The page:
Work in Progress wall & suspension lamp by Karman and Matteo Ugolini
The Italian design lighting producer Karman and the Designer Matteo Ugolini have teamed up again for a very interesting new interpretation of the shapes of a classic construction site lamp. The housing, of the Work in Progress called lamp, is made of white cast ceramics and is available as a wall lamp, or to be suspended a pendant from the ceiling.
Generally, you want to identify which parts of the character’s original design are most important, and you want to find ways to incorporate those things. Colors, important design details (such as Sylveon’s bows), and the overall feel of the character should carry over into the new design. It may help to identify if there is already anything on the character that is already clothing like and transform that into actual clothes. Does the design have something long and trailing you can turn into a skirt or train? Is there colored banding on the arms that can turn into cuffs? etc. If you are going with a specific theme (”steampunk Charizard” or “Playboy bunny Lumiere and Cogsworth,” etc.), then you’ll need to figure out ways to balance the elements of the original concept (steampunk or Playboy in this case) with the character, which involves additional research into your concept.
I hope that helps! The three design guides linked above have a lot more detailed information that can help you out. :]
Hello Fabrickind! This is a very different kind of question I think. I really love cosplaying, but I can't do it right now for several reasons. There are a lot of costumes I adore and I always wonder if there's some way to do "casual" cosplays, looks inspired by characters that can be incorporated into a casual everyday look but don't scream Cosplay? I know this is a very general and vague question, but I hope you answer it nonetheless!
This is actually a great question. There’s all sorts of ways to incorporate fandom into casual looks without having it be an actual “cosplay.”
The first suggestion would obviously be to choose canon outfits that can work as “normal” clothes. Of course, a lot of fictional characters tend to have outlandish outfits, and maybe don’t have a casual look you can choose that would pass as normal clothes, so this may not be an option. If there’s a comic or manga series for something or an anime with an artbook or lots of official artwork other than the series itself, it’s more likely to find casual outfits on splash pages in comics, during scenes in between the action, and in artbooks and CD liners and such.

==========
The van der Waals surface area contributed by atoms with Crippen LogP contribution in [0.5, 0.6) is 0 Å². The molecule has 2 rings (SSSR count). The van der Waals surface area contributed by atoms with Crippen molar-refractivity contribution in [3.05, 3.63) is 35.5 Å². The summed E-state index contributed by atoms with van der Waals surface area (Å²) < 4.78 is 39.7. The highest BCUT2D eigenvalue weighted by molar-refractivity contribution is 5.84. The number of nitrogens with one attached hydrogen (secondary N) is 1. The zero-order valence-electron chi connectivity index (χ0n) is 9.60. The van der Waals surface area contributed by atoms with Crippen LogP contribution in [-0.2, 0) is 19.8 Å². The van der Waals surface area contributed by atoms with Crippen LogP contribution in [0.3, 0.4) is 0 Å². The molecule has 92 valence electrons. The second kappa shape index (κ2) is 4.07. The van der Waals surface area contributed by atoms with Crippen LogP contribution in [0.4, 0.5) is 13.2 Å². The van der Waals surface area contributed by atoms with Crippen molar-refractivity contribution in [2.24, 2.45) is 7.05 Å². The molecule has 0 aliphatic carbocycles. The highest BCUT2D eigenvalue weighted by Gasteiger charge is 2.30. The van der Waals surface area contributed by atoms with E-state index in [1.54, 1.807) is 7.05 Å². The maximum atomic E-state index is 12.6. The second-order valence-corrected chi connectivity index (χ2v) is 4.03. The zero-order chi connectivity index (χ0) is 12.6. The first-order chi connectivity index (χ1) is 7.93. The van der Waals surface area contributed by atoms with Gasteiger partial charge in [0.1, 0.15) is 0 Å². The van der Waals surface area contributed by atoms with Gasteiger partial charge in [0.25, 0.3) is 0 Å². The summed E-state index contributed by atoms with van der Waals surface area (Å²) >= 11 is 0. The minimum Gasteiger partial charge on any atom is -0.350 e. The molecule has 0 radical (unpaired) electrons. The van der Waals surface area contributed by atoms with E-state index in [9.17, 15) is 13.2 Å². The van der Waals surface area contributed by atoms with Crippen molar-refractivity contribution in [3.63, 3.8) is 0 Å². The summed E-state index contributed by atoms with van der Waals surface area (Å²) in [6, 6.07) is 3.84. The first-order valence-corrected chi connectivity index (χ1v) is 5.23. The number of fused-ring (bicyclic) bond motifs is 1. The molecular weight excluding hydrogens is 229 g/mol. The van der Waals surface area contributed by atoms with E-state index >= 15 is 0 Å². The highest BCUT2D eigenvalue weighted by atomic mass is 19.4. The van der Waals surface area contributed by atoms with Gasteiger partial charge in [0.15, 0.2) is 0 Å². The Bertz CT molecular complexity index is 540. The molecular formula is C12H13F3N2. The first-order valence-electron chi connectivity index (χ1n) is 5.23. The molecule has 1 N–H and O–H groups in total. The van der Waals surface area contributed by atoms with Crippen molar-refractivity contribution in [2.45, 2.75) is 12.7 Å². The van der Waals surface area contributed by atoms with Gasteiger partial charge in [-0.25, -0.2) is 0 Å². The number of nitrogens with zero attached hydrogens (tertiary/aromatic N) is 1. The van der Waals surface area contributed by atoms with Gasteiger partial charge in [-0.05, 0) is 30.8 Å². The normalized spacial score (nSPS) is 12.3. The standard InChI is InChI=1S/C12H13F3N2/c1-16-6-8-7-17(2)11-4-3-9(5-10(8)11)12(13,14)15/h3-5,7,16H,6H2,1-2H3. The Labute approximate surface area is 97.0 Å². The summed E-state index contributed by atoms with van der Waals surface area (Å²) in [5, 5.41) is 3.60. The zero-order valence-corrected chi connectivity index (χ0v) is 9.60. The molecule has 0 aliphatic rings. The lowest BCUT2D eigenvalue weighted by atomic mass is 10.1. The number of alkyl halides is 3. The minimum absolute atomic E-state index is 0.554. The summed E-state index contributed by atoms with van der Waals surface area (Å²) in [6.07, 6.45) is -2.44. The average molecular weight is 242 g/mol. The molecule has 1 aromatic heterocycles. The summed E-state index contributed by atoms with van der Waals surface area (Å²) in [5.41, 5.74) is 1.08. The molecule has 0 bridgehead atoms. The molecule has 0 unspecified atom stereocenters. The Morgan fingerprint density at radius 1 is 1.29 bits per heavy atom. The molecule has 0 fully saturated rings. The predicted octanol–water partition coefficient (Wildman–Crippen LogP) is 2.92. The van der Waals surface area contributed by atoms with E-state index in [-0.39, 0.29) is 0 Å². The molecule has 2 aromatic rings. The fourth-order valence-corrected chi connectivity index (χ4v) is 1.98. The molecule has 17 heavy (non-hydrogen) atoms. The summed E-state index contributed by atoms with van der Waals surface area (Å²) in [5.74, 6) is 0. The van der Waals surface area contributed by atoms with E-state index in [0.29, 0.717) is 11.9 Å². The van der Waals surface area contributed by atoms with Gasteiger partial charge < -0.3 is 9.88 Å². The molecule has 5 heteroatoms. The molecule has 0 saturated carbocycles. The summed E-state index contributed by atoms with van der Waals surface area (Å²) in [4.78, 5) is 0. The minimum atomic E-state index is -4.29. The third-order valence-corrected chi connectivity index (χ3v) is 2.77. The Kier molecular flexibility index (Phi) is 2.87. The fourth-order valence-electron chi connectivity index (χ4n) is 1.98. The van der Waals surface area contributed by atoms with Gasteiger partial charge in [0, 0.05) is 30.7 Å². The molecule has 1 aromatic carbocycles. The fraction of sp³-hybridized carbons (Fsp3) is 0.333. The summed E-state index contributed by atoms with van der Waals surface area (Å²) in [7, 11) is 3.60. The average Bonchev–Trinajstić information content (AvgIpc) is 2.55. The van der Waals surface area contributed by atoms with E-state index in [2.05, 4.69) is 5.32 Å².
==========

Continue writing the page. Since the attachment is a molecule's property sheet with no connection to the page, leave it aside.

The next suggestion would be to look at fanart. A lot of fanartists draw characters in different outfits than their normal clothes, or will draw characters in an outfit they saw in a magazine or on a runway. These may still be too costumey to wear as normal clothes, or may be too avant garde (especially if based off of high fashion outfits), but are another place to look for inspiration. dig through the tags on Tumblr or a safe for work booru for your fandom (safe for work because even if you don’t mind seeing the not safe for work stuff, it often won’t give you many outfit ideas because characters are either nude or in fetish gear).
If you go with either of the above options, I would advise getting storebought clothing meant to be worn as normal casual wear, unless you often sew your own actual clothing as opposed to costumes). This will temper any sort of costumey look the design may have, since the clothes will seem to be something meant to be lived in. If you aren’t used to designing daily clothing, it can be hard to translate something from cartoony artwork to a wearable daily outfit.
Also, if you can’t wear wigs, don’t. Try to style your hair in a way that suits the outfit or character.
When creating this type of outfit, look at what the character is wearing, and see how you can translate it to real life clothing. What types of items are they wearing? What colors? What accessories would go with this outfit and stay in character? Be creative and have fun with it.
You can see that her canon outfit is ridiculous and would only work in an anime, but the inspired outfit takes details of her outfit and character and translates them into real life. Her military-inspired uniform becomes a smart zippered jacket and slacks, her signature locket is included, and a few accessories that would pair well with the outfit are included (I’d suggest a bowling bag inspired purse instead of her infamous bowling ball for a bit of a fandom in joke touch that can still work as a real fashion item). The clothing still very much says “Juri Arisugawa,” but is something that would work in a setting where you can’t outright cosplay as her.
Here’s another example from the same series. You can see that the color scheme and a few of the design details are kept, but the outfit is clearly inspired by the giant anime ballgown, and with few modifications, could easily pass as a normal outfit out to dinner and drinks or to a party, or with the formality toned down a little, could be worn out and about.